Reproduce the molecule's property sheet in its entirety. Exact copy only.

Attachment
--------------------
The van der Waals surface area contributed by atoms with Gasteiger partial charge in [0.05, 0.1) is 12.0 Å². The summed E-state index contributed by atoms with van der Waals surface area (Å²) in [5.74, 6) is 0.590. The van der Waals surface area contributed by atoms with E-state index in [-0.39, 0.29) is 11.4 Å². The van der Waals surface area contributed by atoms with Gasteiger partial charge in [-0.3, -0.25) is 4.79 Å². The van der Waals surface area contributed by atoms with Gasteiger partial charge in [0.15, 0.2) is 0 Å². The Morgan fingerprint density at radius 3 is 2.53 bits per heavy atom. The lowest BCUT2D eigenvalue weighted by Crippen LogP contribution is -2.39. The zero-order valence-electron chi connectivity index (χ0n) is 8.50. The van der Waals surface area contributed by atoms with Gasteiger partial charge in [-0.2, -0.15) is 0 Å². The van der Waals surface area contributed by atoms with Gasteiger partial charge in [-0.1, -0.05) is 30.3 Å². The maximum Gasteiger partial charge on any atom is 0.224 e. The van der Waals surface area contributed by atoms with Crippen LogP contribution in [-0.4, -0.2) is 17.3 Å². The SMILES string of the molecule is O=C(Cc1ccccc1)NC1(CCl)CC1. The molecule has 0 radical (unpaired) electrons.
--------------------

The van der Waals surface area contributed by atoms with Gasteiger partial charge in [0.05, 0.1) is 12.0 Å². The summed E-state index contributed by atoms with van der Waals surface area (Å²) in [5.74, 6) is 0.590. The van der Waals surface area contributed by atoms with E-state index in [-0.39, 0.29) is 11.4 Å². The van der Waals surface area contributed by atoms with Gasteiger partial charge in [-0.3, -0.25) is 4.79 Å². The van der Waals surface area contributed by atoms with Gasteiger partial charge in [0.15, 0.2) is 0 Å². The Morgan fingerprint density at radius 3 is 2.53 bits per heavy atom. The lowest BCUT2D eigenvalue weighted by Crippen LogP contribution is -2.39. The zero-order valence-electron chi connectivity index (χ0n) is 8.50. The van der Waals surface area contributed by atoms with Gasteiger partial charge in [-0.2, -0.15) is 0 Å². The van der Waals surface area contributed by atoms with Gasteiger partial charge in [-0.1, -0.05) is 30.3 Å². The maximum Gasteiger partial charge on any atom is 0.224 e. The van der Waals surface area contributed by atoms with Crippen LogP contribution in [-0.4, -0.2) is 17.3 Å². The SMILES string of the molecule is O=C(Cc1ccccc1)NC1(CCl)CC1. The molecule has 0 radical (unpaired) electrons.